Editorial Feature

LANXESS: Recycled Glass-Fiber Polyamides for the Automotive Industry

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The automotive industry is the third-largest consumer of polymer materials after the packaging and construction industries. By using engineered plastics with recycled content, automotive companies around the world are becoming less dependent on the consumption of finite resources.

In response to that demand, LANXESS, a leading global supplier of specialty chemicals and polymer materials based in Cologne, Germany, working in close collaboration with leaders in the automotive industry, has developed a range of recycled glass-fiber polyamides suitable for manufacturing of automotive components.

New Technological Developments for More Efficient Manufacturing

With the growing concerns about climate change, environmental degradation, and rising prices of raw materials, sustainability has become a strategic priority for automotive companies. Through engineering and innovation, the companies in the sector continue to develop new technologies to combat these problems.

Additive manufacturing technology enables more material-efficient component designs along with the utilization of advanced 3D printing materials that are highly-reusable and lower the environmental impact of the final product.

However, in mass production, additive manufacturing is currently much less implemented compared to injection molding, which is the most commonly used manufacturing process for automotive plastic components. The significant initial investment of energy and resources associated with the mold design and fabrication process, combined with the plastic waste in the form of gates and flash (excess material filling technological cavities and openings in the mold) which must be removed from the finished parts and recycled, present a significant obstacle for a sustainable injection molding manufacturing.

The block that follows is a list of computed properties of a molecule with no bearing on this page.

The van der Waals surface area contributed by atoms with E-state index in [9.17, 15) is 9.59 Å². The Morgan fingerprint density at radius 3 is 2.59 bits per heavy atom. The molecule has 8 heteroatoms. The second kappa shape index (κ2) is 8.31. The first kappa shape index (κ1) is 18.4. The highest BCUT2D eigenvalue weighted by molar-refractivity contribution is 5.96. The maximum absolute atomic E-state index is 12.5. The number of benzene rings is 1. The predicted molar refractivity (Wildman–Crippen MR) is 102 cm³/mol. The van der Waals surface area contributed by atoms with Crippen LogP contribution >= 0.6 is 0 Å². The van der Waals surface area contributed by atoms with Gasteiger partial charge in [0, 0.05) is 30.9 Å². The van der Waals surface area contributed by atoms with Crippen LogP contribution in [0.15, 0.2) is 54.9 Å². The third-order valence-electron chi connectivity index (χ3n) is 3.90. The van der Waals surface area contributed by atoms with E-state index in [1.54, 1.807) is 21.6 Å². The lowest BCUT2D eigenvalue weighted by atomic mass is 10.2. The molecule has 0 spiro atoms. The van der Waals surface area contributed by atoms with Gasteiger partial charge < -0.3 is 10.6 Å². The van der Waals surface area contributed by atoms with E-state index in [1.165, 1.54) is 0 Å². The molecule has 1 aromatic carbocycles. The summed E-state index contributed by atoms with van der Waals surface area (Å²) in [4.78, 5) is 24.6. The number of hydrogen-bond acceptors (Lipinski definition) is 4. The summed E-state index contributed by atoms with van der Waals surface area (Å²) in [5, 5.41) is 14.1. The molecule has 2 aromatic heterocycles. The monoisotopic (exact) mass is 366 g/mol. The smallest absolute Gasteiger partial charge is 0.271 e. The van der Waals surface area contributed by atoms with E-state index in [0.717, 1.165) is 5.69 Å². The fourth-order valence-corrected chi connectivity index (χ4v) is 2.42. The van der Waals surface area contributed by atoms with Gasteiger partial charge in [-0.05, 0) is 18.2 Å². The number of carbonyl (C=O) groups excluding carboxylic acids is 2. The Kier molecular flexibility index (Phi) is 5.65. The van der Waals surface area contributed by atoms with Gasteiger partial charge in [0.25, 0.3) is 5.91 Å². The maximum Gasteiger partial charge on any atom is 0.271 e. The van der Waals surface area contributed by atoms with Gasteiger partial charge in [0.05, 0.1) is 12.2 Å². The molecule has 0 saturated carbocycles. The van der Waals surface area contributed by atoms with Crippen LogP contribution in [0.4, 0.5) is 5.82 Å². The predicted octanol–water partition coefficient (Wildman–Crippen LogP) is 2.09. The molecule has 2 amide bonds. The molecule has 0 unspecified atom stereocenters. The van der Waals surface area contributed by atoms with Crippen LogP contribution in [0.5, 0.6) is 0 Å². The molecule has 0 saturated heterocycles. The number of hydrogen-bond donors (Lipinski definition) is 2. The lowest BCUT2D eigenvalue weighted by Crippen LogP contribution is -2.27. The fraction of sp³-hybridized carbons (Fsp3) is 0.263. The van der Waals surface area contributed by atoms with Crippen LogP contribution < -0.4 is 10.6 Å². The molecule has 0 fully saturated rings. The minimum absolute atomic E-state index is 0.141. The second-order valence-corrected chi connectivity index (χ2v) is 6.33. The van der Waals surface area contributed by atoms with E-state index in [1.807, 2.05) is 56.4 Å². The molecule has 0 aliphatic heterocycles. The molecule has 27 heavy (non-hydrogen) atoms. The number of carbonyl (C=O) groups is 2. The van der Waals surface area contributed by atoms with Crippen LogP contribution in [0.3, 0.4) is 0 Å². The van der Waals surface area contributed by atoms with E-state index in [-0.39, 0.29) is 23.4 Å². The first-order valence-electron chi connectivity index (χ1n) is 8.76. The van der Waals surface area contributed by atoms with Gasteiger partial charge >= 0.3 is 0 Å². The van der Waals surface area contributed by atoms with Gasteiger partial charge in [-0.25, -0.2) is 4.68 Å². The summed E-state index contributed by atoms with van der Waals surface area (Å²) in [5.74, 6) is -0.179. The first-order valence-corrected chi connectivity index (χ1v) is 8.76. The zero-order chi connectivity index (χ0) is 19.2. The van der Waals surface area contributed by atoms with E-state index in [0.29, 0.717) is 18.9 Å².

Injection Molded Plastic Components with Reduced Environmental Impact

As one of the major suppliers of composite materials to the global automotive industry, LANXESS is very well-positioned to offer solutions that can alleviate high environmental costs and carbon footprints.

Calling on the long-established technological know-how of LANXESS' High Performance Materials business unit, the company has extended its Durethan® range of polyamide-based reinforced composites to include reinforced recycled glass fiber products.

Polyamides are one of the most versatile engineering thermoplastics widely used in the automotive industry, consumer goods manufacturing, and in a range of electrical and electronics applications. Polyamide materials offer excellent high temperature and electrical resistance, while their partially crystalline structure makes them resistant to chemicals.

The Durethan® range of glass-reinforced polyamides is so resilient that the material can be used as a replacement of the traditional metal alloys. These properties allow the reinforced polyamides to be used in components that might sustain significant impacts and have to ensure a safe impact energy dissipation, such as radiators, headlight housings, and other structural components for the front-end assembly of a car.

What sample preparation or laboratory testing equipment is available on the market today?

Sustainable Polyamides for the Automotive Industry

The new Durethan® range of recycled glass-fiber polyamides includes three products, designated ECOBKV30H2.0, ECOBKV35H2.0 and ECOBKV60XF, that incorporate 30 wt%, 35 wt% or 60 wt%, respectively, of reinforcing glass fibers sourced from post-industrial recycling (leftovers from glass fiber manufacturing). These products are based on the polyamide 6 resin (also known as Nylon 6 or polycaprolactam), one of the most extensively used polyamides for the automotive industry, that is synthesized by ring-opening polymerization of caprolactam (a cyclic organic compound containing carboxyl and amine groups).